Not that I recommend to you a job in the chicken factory! Good God, I shall never get over the stink of it, my hands even now when I hold them up to my face seem to reek of chicken blood, feathers, and innards … I think that I shall never eat poultry again as long as I live! But I must say my interest in the birds is somewhat renewed in seeing the wild creatures flying up before the train like sparks from the wheels. They are so beautiful, fanning off against the setting sun, their tangents helping to break the long straight tedium of this journey. I have tried to interest my friend Martha, who sits beside me, in this spectacle of wings, but she is very soundly asleep, her head jostling gently against the train window.
But here has occurred an amusing encounter: As I was watching the birds flush from the tracks, a tall, angular, very pale woman with short-cropped sandy hair under an English tweed cap came hurrying down the aisle of our car, stooping to look out each window at the birds and then moving on to the next seat. She wears a man’s knickerbocker suit of Irish thornproof, in which, with her short hair and cap it might be easy to mistake her for a member of the opposite sex. Her mannish outfit includes a waistcoat, stockings, and heavy walking brogues, and she carries an artist’s sketch pad.
“Excuse me, please, won’t you?” the woman asked of each occupant of each seat in front of which she leaned in order to improve her view out the window. She spoke with a distinct British accent. “Do please excuse me. Oh, my goodness!” she exclaimed, her eyebrows raised in an expression of delighted surprise. “Extraordinary! Magnificent! Glorious!”
By the time the Englishwoman reached the unoccupied seat beside me the prairie chickens had set their wings and sailed off over the horizon and she flopped down in the seat all gangly arms and legs. “Greater prairie chicken,” she said. “That is to say, Tympanuchus cupido, actually a member of the grouse family, commonly referred to as the prairie chicken. The first I’ve ever seen in the wilds, although, of course, I’ve seen specimens. And of course I have studied extensively the species’ eastern cousin, the heath hen, during my travels about New England. Named after the Greek tympananon, ‘kettledrum,’ and‘echein,’ to have a drum, aluding both to the enlarged esophagus on the sides of the throat, which in the male becomes inflated during courtship, as well as to the booming sound which the males utter in their aroused state. And further named after the ‘blind bow boy,’ son of Venus—not, however with any illusion to erotic concerns, I should hasten to add, but because the long, erectile, stiff feathers are raised like small rounded wings over the head of the male in his courtship display, and have therefore been likened to Cupid’s wings.”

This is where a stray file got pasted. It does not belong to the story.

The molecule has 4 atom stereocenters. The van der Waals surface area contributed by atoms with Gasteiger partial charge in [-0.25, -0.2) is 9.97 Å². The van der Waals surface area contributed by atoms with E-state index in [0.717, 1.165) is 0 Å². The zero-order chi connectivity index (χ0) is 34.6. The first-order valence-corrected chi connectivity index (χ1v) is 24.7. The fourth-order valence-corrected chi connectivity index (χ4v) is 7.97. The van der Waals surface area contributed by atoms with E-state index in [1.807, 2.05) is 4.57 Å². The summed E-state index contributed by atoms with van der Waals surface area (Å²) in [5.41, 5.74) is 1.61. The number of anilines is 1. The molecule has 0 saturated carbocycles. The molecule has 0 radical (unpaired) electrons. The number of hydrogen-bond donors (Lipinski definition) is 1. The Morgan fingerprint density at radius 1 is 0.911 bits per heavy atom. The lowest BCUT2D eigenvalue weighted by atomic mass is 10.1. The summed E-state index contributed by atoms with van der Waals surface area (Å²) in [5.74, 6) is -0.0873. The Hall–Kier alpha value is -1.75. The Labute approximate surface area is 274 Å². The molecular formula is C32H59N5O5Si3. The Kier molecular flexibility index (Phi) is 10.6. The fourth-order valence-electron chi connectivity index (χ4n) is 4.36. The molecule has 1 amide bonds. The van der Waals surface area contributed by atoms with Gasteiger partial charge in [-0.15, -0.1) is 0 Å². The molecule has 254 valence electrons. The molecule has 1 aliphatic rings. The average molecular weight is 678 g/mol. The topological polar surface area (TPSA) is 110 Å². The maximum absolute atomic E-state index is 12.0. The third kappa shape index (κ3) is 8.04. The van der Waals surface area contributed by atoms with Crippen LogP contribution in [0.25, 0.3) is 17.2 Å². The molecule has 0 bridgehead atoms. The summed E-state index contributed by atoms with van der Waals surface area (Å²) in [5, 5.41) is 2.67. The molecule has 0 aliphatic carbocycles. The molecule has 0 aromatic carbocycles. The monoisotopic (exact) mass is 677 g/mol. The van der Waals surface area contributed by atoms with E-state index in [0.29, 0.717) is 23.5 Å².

Now the woman suddenly turned as if noticing me for the first time, and with the same look of perpetual surprise still etched in her milk-pale English countenance—eyebrows raised and a delighted smile at her lips as if the world itself were not only wonderful, but absolutely startling. I liked her immediately. “Do please excuse me for prattling on, won’t you? Helen Elizabeth Flight, here,” she said, thrusting her hand forward with manly forthrightness. “Perhaps you’re familiar with my work? My book Birds of Britain is currently in its third printing—letterpress provided by my dear companion and collaborator, Mrs. Ann Hall of Sunderland. Unfortunately, Mrs. Hall was too ill to accompany me when I embarked on my tour of America to gather specimens and make sketches for our next opus, Birds of America—not to be confused, of course, with Monsieur Audubon’s series of the same name. An interesting artist, Mr. Audubon, if rather too fanciful for my tastes. I’ve always found his birds to be rendered with such … caprice! Clearly he threw biological accuracy to the wind. Wouldn’t you agree?”
I could see that this question was intended to be somewhat more than rhetorical, but just as I was attempting to form an answer, Miss Flight asked: “And you are?” still looking at me with her eyebrows raised in astonished anticipation, as if my identity were not only a matter of the utmost urgency but also promised a great surprise.
“May Dodd,” I answered.
“Ah, May Dodd! Quite,” she said. “And a smart little picture of a girl you are, too. I suspected from your fair complexion that you might be of English descent.”
“Scottish actually,” I said, “but I’m thoroughly American, myself. I was born and raised in Chicago,” I added somewhat wistfully.
“And don’t tell me that a lovely creature like you has signed up to live with the savages?” asked Miss Flight.